- Associated Press - Wednesday, January 21, 2015

BUFFALO, N.Y. (AP) - Gov. Andrew Cuomo on Wednesday proposed spending $1.1 billion more on the state’s schools next year if lawmakers pass several reforms, including on a teacher evaluation system he mocked as “baloney.”

During a combined State of the State and budget address in Albany, Cuomo also called for raising the cap on charter schools, making it easier to fire bad teachers and extending mayoral control of schools in New York City and possibly elsewhere.

The 4.8 percent increase over the current year’s $22 billion in funding would come “if we actually stand up and pass these reforms,” the Democratic governor said.

“If we really want to invest in the system, then make it the right system,” he said. “Don’t ask the taxpayers of New York to throw good money after bad. We’ve done that for decades.”

Setting up what is certain to be a fight with the teachers unions, Cuomo called the current system for rating teachers “baloney” and proposed changing it to rely even more heavily on students’ performance on Common Core-aligned standardized tests.

“Thirty-eight percent of high school students are college ready,” Cuomo said, “and 98.7 percent of high school teachers are rated effective. How can that be?”

He recommended basing half the evaluation on the statewide tests, up from 20 percent, and the other half on classroom observation. Teachers would need five consecutive years of effective ratings to achieve tenure, and those earning the top “highly effective” rating would qualify for $20,000 bonuses, he said. Two ineffective ratings could get a teacher fired.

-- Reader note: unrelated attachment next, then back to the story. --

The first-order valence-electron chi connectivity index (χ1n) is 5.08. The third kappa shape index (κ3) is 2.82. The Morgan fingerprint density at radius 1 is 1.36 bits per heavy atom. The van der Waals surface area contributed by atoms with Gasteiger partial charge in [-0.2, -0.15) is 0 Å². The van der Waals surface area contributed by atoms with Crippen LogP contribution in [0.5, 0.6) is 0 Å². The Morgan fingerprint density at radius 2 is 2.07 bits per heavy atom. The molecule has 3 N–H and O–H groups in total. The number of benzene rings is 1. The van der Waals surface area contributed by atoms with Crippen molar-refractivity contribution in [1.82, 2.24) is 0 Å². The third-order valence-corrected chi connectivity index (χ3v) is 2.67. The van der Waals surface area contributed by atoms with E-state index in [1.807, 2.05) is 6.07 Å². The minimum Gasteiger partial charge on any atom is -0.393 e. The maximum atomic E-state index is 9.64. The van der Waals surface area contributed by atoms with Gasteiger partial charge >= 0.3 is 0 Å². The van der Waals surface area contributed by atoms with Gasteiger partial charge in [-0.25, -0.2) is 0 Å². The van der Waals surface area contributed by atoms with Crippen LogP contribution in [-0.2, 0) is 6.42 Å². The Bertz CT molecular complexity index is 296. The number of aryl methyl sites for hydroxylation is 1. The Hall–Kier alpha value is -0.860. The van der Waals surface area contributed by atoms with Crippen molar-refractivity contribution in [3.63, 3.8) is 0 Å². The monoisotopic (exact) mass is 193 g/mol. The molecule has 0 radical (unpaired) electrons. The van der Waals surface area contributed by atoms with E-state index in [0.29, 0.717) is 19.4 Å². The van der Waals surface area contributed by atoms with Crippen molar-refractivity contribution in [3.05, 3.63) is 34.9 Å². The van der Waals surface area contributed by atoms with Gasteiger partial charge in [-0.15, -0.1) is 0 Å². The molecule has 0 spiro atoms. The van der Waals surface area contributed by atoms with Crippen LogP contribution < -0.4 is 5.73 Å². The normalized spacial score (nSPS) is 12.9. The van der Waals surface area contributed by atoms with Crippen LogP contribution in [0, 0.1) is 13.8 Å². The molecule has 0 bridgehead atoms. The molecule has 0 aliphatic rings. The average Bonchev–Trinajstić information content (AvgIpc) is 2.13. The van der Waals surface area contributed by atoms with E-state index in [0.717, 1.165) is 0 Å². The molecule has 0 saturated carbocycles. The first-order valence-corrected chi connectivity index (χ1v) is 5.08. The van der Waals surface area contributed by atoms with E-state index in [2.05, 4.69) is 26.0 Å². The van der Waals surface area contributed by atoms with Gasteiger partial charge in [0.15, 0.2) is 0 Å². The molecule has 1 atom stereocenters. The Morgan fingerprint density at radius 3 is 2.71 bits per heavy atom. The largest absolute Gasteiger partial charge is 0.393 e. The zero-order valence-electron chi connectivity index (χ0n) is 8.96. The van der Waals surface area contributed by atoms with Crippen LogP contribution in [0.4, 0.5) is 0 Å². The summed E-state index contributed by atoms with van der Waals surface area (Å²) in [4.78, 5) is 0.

The New York State United Teachers called the governor “misinformed” and said Cuomo’s proposal falls short of the $2.2 billion more the union says is necessary to meet students’ needs.

“There’s no epidemic of failing schools or bad teachers,” NYSUT President Karen Magee said in a statement. “There is an epidemic of poverty and under-funding that Albany has failed to adequately address for decades.”

The Board of Regents, which sets education policy, applauded Cuomo for adopting many of the recommendations it made at Cuomo’s request last month.

The agenda also won praise from a group of parents in the Buffalo school district, which Cuomo singled out as chronically failing.

“We have never seen the underlying problems facing education confronted so directly,” Sam Radford, president of the District Parent Coordinating Council, said.

Cuomo proposed raising the cap on charter schools, which are publicly funded but privately run, from 460 to 560 and removing restrictions on where they can be built. Children attending underperforming district schools would get priority in charter school lotteries, he said, and legislation would ensure that charters take their fair share of English language learners, the disabled and poor students.

In New York City, which is nearing its current cap on charter schools, Mayor Bill de Blasio said he saw no reason to allow for more.

“I want to certainly work with charter schools in New York City, but as I’ve said many times, the key to improving education in New York City and throughout the state is to do a much better job at traditional public schools,” he said. “That’s where my focus is first and foremost.”

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Michael Virtanen contributed to this report from Albany.

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